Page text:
@Repository
public interface ProductDetailRepository extends CrudRepository <ProductDetail, String>{
}

Listing 1.4 - Product Detail Data Access Object (Spring Data Repository) 
The @Repository annotation on the interface informs Spring that this class should be respected in its specialized role as a DAO. The annotation also serves as a mechanism by which we can inform the framework to automatically wire it into the microservice's configuration, so that we can get access to it through dependency injection. To enable this feature of Spring, we must add the @ComponentScan additional annotation to the Main class from Listing 1.1. When the microservice is started, Spring will scan the project's classpath looking for components, and make them available as autowire candidates within the application.

To demonstrate the microservice's new capabilities, consider the code in Listing 1.5, which simply utilizes the fact that Boot will give us a handle on the Spring ApplicationContext within the main() method.

import org.springframework.boot.SpringApplication;
import org.springframework.boot.autoconfigure.EnableAutoConfiguration;
import org.springframework.context.ApplicationContext;
import org.springframework.context.annotation.ComponentScan;
@ComponentScan
@EnableAutoConfiguration
public class Main {
    public static void main(String[] args) {
        ApplicationContext ctx = SpringApplication.run(Main.class);
        ProductDetail detail = new ProductDetail();
        detail.setProductId("ABCD1234");
        detail.setProductName("Dan's Book of Writing");
        detail.setShortDescription("A book about writing books.");
        detail.setLongDescription("In this book about writing books, Dan will show you how to write a book.");
        detail.setInventoryId("009178461");
        ProductDetailRepository repository = ctx.getBean(ProductDetailRepository.class);
        repository.save(detail);
        for (ProductDetail productDetail : repository.findAll()) {
            System.out.println(productDetail.getProductId());
        }
    }
}

Listing 1.5 - Demonstration for bootstrapping data 
In this simple example, a ProductDetail object is hydrated with some data, the ProductDetailRepository is leveraged to save that detail, and it is finally used a second time to recall that detail from the database. So far, no additional configuration has been required to get the microservice working with persistent data. We can leverage the prototype code in Listing 1.5 as a basis for defining the RESTful HTTP API contract through Spring's @RestController mechanism.

Designing the API

For the "product detail" microservice, it is probably sufficient to expose simple CRUD-like capabilities, but it may also need the ability to provide some extended functionality, like paged result sets and data filtering. The API for the data set can begin to be realized by starting with a simplecontroller, which Spring will map to an HTTP route. A simple start can be realized through the code sample shown in Listing 1.6, which exposes create and findAll methods, which demonstrate the functionality that was prototyped in the prior example.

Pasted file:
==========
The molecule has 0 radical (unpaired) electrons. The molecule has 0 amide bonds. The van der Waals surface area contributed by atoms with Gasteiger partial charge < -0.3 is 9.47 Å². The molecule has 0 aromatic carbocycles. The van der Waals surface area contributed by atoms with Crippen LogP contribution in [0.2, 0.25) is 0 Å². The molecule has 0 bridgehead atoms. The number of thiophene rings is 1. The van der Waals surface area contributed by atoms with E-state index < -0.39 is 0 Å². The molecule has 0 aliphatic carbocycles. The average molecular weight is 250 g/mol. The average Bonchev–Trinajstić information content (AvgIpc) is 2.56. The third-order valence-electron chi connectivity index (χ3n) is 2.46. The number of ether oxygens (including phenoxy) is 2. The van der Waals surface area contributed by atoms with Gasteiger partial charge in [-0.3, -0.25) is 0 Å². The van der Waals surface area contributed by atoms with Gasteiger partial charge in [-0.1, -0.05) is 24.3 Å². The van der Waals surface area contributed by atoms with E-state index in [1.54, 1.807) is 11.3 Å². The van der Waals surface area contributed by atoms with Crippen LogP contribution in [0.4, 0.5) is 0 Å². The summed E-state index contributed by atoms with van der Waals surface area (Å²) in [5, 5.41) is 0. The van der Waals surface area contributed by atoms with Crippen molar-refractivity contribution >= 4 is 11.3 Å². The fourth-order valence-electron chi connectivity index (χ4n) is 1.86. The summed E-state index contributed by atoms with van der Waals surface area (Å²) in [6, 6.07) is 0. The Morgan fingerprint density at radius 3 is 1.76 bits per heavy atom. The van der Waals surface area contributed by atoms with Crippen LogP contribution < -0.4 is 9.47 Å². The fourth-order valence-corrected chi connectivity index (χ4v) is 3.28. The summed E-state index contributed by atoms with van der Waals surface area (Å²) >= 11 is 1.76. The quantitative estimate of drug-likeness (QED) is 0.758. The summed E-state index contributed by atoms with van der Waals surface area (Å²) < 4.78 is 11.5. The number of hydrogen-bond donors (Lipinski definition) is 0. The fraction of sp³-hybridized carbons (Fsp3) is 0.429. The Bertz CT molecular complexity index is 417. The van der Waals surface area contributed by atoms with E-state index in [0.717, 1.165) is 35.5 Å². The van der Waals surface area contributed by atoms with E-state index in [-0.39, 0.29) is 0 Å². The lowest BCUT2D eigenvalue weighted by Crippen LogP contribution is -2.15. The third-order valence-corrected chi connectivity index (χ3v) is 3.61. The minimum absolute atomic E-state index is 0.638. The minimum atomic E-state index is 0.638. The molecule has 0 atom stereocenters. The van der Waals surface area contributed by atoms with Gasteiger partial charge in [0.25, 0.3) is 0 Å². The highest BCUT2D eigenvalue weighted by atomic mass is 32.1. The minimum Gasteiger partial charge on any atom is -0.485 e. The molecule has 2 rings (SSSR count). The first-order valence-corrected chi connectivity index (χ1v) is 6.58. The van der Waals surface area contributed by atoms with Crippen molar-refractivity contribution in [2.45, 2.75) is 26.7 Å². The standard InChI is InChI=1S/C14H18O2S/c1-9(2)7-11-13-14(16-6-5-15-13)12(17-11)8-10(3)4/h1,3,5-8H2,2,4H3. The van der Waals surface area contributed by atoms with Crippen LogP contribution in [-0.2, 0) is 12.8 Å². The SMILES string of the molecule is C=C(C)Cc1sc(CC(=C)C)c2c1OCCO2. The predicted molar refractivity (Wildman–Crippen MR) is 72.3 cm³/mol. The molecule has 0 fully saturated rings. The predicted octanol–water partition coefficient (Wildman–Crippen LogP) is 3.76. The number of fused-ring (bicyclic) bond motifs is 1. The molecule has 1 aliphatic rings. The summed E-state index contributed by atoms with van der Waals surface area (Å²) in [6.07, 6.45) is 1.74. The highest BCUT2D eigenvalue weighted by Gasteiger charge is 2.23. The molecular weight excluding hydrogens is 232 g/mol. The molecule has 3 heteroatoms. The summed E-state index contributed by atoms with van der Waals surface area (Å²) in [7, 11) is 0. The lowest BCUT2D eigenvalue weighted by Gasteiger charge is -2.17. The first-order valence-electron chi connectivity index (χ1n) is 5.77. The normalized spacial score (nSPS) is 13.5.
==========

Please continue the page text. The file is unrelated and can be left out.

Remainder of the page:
import org.springframework.beans.factory.annotation.Autowired;
import org.springframework.web.bind.annotation.*;
@RestController
@RequestMapping("/products")
public class ProductDetailController {
    private final ProductDetailRepository repository;
    @Autowired
    public ProductDetailController(ProductDetailRepository repository) {
        this.repository = repository;
    }
    @RequestMapping(method = RequestMethod.GET)
    public Iterable findAll() {
        return repository.findAll();
    }
    @RequestMapping(method = RequestMethod.POST)
    public ProductDetail create(@RequestBody ProductDetail detail) {
        return repository.save(detail);
    }
}

Listing 1.6 - Product Detail Controller Class 
Spring's @RestController stereotype informs the framework that it should do most of the heavy lifting related to data serialization and binding. Additionally, for those services that will be producing data to this microservice, we need only annotate the create() method's parameter as the@RequestBody in order for Spring to automatically hydrate that object on our behalf. The ProductDetail object can then be saved using the autowired ProductDetailRepository. Boot has decorated these built-in capabilities of Spring with some additional data converters that will leverage Jackson to serialize the ProductDetail objects to JSON for consumers of the microservice's API. Based on the controller example in Listing 1.6, if the service were to receive a JSON payload, like the one depicted in Listing 1.7, to the /products endpoint, a new product detail entry would be created.